The reason why Christians can have peace in the midst of injustice is a simple one: we know that ultimately no sin will go unpunished. We are not all knowing; we will never have all the facts; we will not bring to justice every lawbreaker. But God is all knowing, He sees all injustice, knows every transgression, and there will come a day when He will bring a just judgment on every sin (Acts 17:31, Rom. 2:16). Therefore, we can have comfort and peace in knowing that ultimately, no one will “get away with” anything.
 
Now, this certainly does not mean that we are unconcerned with pursuing justice in this life; as Christians, we of all people understand the need for crime to be rightly penalized. However, when justice in this life fails, we are not driven to despair, rage, or violence, nor do we condone or justify these things. We do not take the law into our own hands, we do not respond to injustice with more injustice—this satisfies and solves nothing. Injustice cannot be used as an occasion to indulge in our most depraved and destructive sinful inclinations.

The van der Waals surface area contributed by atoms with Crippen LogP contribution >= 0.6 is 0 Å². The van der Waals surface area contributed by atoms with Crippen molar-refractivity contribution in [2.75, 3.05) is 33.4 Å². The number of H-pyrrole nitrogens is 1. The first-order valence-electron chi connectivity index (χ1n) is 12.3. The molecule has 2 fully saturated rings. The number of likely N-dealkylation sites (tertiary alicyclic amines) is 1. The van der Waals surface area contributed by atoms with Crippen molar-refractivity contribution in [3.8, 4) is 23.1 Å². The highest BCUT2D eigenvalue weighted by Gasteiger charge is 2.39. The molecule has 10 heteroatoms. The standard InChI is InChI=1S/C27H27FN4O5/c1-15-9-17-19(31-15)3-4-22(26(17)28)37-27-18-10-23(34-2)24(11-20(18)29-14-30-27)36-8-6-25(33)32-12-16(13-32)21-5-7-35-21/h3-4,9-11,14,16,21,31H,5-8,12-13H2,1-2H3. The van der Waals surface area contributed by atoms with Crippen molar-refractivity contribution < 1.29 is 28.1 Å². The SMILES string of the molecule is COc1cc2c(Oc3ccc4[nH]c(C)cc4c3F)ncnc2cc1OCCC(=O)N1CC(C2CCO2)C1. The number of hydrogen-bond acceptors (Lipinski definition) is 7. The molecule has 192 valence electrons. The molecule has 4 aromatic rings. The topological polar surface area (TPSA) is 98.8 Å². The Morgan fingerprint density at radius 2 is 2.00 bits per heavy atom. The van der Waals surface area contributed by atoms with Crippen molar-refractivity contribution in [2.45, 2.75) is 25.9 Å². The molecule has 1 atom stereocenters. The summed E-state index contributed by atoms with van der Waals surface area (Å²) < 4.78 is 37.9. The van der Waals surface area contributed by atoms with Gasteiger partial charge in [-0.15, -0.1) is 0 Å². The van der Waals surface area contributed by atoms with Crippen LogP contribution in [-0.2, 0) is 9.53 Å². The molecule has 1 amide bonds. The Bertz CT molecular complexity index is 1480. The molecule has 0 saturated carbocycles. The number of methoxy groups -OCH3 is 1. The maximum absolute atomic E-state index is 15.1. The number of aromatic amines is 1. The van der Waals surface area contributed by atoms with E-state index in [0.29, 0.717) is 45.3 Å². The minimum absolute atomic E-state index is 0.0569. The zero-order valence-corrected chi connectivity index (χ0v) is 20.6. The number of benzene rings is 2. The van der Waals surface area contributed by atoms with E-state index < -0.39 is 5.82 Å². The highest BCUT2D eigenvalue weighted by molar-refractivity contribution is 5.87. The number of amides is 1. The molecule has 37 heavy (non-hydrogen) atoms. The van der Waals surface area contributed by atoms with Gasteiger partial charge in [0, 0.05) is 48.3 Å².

How are we to rightly respond? By holding God’s ordained authorities accountable to His word, by pleading with our civil governors for a punishment befitting the crime—no more and no less. And if they fail (which inevitably they will in this fallen world), we do not lose heart, because we know that the scales of justice will be balanced once and for all on that day of righteous judgment.
 

Lasting Peace

Civic peace and justice are important and ought to be sought after, yet true and lasting peace has but one source. It is true that for peace to be a reality, justice must be present and ultimately, the peace we need is between us and God. This is why the cross is central; it is the epitome of justice, bringing about the epitome of peace. It is only by God executing the just penalty for our sin upon His righteous, sinless Son that we can have peace with Him (Rom. 5:12). Apart from this, there is only enmity between us and God.
 
But the peace wrought by the justice of the cross does not end there. This is the source and foundation of our peace with fellow man.